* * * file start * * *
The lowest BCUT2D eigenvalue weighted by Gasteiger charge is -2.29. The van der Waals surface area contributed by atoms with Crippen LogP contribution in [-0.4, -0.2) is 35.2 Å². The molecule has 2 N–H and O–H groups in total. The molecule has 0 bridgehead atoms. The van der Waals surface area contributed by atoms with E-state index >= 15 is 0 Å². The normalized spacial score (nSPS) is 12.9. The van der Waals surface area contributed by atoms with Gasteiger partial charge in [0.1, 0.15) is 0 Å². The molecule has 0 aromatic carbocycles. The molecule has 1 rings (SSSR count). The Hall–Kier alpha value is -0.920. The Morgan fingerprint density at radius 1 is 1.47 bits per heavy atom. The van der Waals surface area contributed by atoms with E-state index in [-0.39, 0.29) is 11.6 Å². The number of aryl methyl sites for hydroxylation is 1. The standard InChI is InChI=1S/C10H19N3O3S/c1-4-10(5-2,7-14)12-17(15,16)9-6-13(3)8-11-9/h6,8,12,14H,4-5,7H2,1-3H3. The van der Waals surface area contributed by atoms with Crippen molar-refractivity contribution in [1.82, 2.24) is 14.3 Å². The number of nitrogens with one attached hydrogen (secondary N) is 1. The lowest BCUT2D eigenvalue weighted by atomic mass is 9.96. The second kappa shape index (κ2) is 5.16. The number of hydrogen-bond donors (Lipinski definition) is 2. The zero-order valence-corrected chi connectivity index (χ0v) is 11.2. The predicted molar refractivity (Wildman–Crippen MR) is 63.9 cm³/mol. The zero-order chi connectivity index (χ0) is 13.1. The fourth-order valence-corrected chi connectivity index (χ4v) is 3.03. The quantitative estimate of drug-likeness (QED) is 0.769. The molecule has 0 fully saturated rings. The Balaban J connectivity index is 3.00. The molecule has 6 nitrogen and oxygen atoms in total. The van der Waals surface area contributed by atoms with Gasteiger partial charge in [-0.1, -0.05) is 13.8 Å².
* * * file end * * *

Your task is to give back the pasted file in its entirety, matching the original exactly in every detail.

The lowest BCUT2D eigenvalue weighted by Gasteiger charge is -2.29. The van der Waals surface area contributed by atoms with Crippen LogP contribution in [-0.4, -0.2) is 35.2 Å². The molecule has 2 N–H and O–H groups in total. The molecule has 0 bridgehead atoms. The van der Waals surface area contributed by atoms with E-state index >= 15 is 0 Å². The normalized spacial score (nSPS) is 12.9. The van der Waals surface area contributed by atoms with Gasteiger partial charge in [0.1, 0.15) is 0 Å². The molecule has 0 aromatic carbocycles. The molecule has 1 rings (SSSR count). The Hall–Kier alpha value is -0.920. The Morgan fingerprint density at radius 1 is 1.47 bits per heavy atom. The van der Waals surface area contributed by atoms with E-state index in [-0.39, 0.29) is 11.6 Å². The number of aryl methyl sites for hydroxylation is 1. The standard InChI is InChI=1S/C10H19N3O3S/c1-4-10(5-2,7-14)12-17(15,16)9-6-13(3)8-11-9/h6,8,12,14H,4-5,7H2,1-3H3. The van der Waals surface area contributed by atoms with Crippen molar-refractivity contribution in [1.82, 2.24) is 14.3 Å². The number of nitrogens with one attached hydrogen (secondary N) is 1. The lowest BCUT2D eigenvalue weighted by atomic mass is 9.96. The second kappa shape index (κ2) is 5.16. The number of hydrogen-bond donors (Lipinski definition) is 2. The zero-order valence-corrected chi connectivity index (χ0v) is 11.2. The predicted molar refractivity (Wildman–Crippen MR) is 63.9 cm³/mol. The zero-order chi connectivity index (χ0) is 13.1. The fourth-order valence-corrected chi connectivity index (χ4v) is 3.03. The quantitative estimate of drug-likeness (QED) is 0.769. The molecule has 0 fully saturated rings. The Balaban J connectivity index is 3.00. The molecule has 6 nitrogen and oxygen atoms in total. The van der Waals surface area contributed by atoms with Gasteiger partial charge in [-0.1, -0.05) is 13.8 Å².